Updated: Nov 17, 2021
Bonds serve a different purpose than stocks. Stockholders are partial owners of the company. Bondholders are creditors. So, it’s not surprising that stocks and bonds will react differently to the same piece of news.
For instance, two weeks ago BBBY's quarterly earnings failed to meet analysts’ expectations. In response, the stock plunged 34% to $14.59 from $22.20. How did the bond market take the news? The bond fell just 6% to $86.56 from $92.21.
In the 1980s, Bed Bath & Beyond (“BBBY”) helped pioneer the concept of the superstore. But with the emergence of online shopping, BBBY failed to keep up with the Millennial generation’s shopping preferences. Instead, it heavily relies on promotions and coupons to drive traffic into its stores. For a while, this marketing strategy worked, until it didn’t.
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BBBY management blamed the recent sales drop on supply chain issues, inflation, and the inability to get people into its stores without heavy promotions. BBBY essentially acknowledged that its strategy of promotions and coupons is not sustainable. This means BBBY needs a new way to attract customers, such as online marketing strategies. The supply chain issues should clear up eventually, but the second and third reasons are major concerns. As management warned on its earnings call, if cost inflation is permanent, BBBY’s operating conditions could get worse and affect profitability.
Given this backdrop, it is not surprising that the stock sold off 34%, while the bond price only declined 6%. This shows how stocks and bonds are different. While BBBY equity holders are concerned about the company's growth and operating margins, BBBY bondholders are concerned about solvency and the ratio of assets to liabilities.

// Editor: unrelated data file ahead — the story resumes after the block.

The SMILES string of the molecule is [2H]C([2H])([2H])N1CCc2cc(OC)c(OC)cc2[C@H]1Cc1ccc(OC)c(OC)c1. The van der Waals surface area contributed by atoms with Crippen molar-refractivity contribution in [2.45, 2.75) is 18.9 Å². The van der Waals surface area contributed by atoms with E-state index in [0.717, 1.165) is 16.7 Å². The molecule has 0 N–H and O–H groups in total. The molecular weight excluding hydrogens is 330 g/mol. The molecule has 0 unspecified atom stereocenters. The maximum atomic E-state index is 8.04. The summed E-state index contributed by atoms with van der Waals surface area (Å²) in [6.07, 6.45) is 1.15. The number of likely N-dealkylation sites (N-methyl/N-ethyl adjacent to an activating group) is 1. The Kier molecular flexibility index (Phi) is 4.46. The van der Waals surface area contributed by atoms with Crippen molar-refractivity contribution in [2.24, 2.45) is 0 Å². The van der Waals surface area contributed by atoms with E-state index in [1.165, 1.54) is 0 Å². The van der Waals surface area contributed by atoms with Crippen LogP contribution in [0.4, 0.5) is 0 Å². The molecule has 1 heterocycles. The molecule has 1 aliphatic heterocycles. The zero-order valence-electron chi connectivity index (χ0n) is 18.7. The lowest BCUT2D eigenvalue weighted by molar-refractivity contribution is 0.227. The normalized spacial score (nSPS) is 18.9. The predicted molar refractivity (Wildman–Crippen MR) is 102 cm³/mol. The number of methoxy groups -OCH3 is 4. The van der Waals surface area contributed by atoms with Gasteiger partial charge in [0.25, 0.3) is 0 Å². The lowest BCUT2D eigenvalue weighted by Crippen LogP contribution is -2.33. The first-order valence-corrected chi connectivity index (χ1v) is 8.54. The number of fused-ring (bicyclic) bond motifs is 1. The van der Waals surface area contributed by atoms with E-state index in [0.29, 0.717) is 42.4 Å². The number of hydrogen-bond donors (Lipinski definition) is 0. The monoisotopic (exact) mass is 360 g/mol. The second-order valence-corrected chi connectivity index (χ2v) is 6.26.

Based on BBBY’s latest quarterly report, the company’s book value is roughly $934 billion. That means there are enough assets to cover its $5.1 billion in total liabilities today. However, this asset coverage ratio has moved in the wrong direction over the last five quarters. The stress of operating in a post-COVID world has eroded BBBY’s book value. The bondholders have been patient in giving management a chance to reverse this trend with the vaccine rollout and return of normality.
There are three possible scenarios here.
That BBBY can turn around the direction of sales over the next two quarters and lift the prices of both its stock and bonds.
BBBY continues to struggle, but sales stabilize. This could continue to pressure the stock price. In this scenario, bond prices could stay flat or drop a bit to reflect the difficulties that the company is facing. Bondholders want extra compensation for taking this risk.
BBBY is facing a challenge larger than management perceives. The stock price will continue to fall, if the markets believe that BBBY will need some kind of restructuring. The bond price will follow a similar pattern, as the natural buyer of the bonds will be investors focused on distressed bonds.
In conclusion, bonds move differently from stocks because the concerns of bondholders and stockholders are different. We are neither recommending you buy BBBY bonds, nor discouraging you, just helping you understand why they move the way they do. But the next time you see a stock tank, just remember that the bond story can be different.
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